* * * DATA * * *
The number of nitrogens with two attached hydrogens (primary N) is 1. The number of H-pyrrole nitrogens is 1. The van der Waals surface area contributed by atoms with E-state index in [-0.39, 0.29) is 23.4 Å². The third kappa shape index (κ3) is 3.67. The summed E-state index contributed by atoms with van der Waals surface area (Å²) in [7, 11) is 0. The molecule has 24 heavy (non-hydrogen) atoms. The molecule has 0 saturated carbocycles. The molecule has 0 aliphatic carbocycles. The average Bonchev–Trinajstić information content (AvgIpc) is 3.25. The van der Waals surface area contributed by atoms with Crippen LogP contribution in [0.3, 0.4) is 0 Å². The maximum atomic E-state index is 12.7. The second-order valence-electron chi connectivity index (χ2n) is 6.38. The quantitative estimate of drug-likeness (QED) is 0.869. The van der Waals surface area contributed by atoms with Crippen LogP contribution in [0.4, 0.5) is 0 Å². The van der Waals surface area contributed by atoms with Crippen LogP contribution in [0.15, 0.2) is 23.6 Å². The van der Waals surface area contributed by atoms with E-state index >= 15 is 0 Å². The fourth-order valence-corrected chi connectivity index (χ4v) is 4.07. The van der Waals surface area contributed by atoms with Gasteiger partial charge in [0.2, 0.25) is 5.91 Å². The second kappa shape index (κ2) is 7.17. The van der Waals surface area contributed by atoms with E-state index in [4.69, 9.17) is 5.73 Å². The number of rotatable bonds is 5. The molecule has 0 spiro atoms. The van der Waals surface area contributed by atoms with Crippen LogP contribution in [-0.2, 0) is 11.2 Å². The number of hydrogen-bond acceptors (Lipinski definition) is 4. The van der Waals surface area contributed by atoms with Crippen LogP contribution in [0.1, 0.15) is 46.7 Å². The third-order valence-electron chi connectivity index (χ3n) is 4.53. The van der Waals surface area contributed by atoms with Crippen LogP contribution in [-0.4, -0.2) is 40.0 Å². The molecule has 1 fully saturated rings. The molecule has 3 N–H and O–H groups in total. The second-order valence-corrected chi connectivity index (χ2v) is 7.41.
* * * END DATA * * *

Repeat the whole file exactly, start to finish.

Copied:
The number of nitrogens with two attached hydrogens (primary N) is 1. The number of H-pyrrole nitrogens is 1. The van der Waals surface area contributed by atoms with E-state index in [-0.39, 0.29) is 23.4 Å². The third kappa shape index (κ3) is 3.67. The summed E-state index contributed by atoms with van der Waals surface area (Å²) in [7, 11) is 0. The molecule has 24 heavy (non-hydrogen) atoms. The molecule has 0 saturated carbocycles. The molecule has 0 aliphatic carbocycles. The average Bonchev–Trinajstić information content (AvgIpc) is 3.25. The van der Waals surface area contributed by atoms with Crippen LogP contribution in [0.3, 0.4) is 0 Å². The maximum atomic E-state index is 12.7. The second-order valence-electron chi connectivity index (χ2n) is 6.38. The quantitative estimate of drug-likeness (QED) is 0.869. The van der Waals surface area contributed by atoms with Crippen LogP contribution in [0.4, 0.5) is 0 Å². The van der Waals surface area contributed by atoms with Crippen LogP contribution in [0.15, 0.2) is 23.6 Å². The van der Waals surface area contributed by atoms with E-state index >= 15 is 0 Å². The fourth-order valence-corrected chi connectivity index (χ4v) is 4.07. The van der Waals surface area contributed by atoms with Gasteiger partial charge in [0.2, 0.25) is 5.91 Å². The second kappa shape index (κ2) is 7.17. The van der Waals surface area contributed by atoms with E-state index in [4.69, 9.17) is 5.73 Å². The number of rotatable bonds is 5. The molecule has 0 spiro atoms. The van der Waals surface area contributed by atoms with Crippen LogP contribution in [-0.2, 0) is 11.2 Å². The number of hydrogen-bond acceptors (Lipinski definition) is 4. The van der Waals surface area contributed by atoms with Crippen LogP contribution in [0.1, 0.15) is 46.7 Å². The third-order valence-electron chi connectivity index (χ3n) is 4.53. The van der Waals surface area contributed by atoms with Crippen LogP contribution in [-0.4, -0.2) is 40.0 Å². The molecule has 1 fully saturated rings. The molecule has 3 N–H and O–H groups in total. The second-order valence-corrected chi connectivity index (χ2v) is 7.41.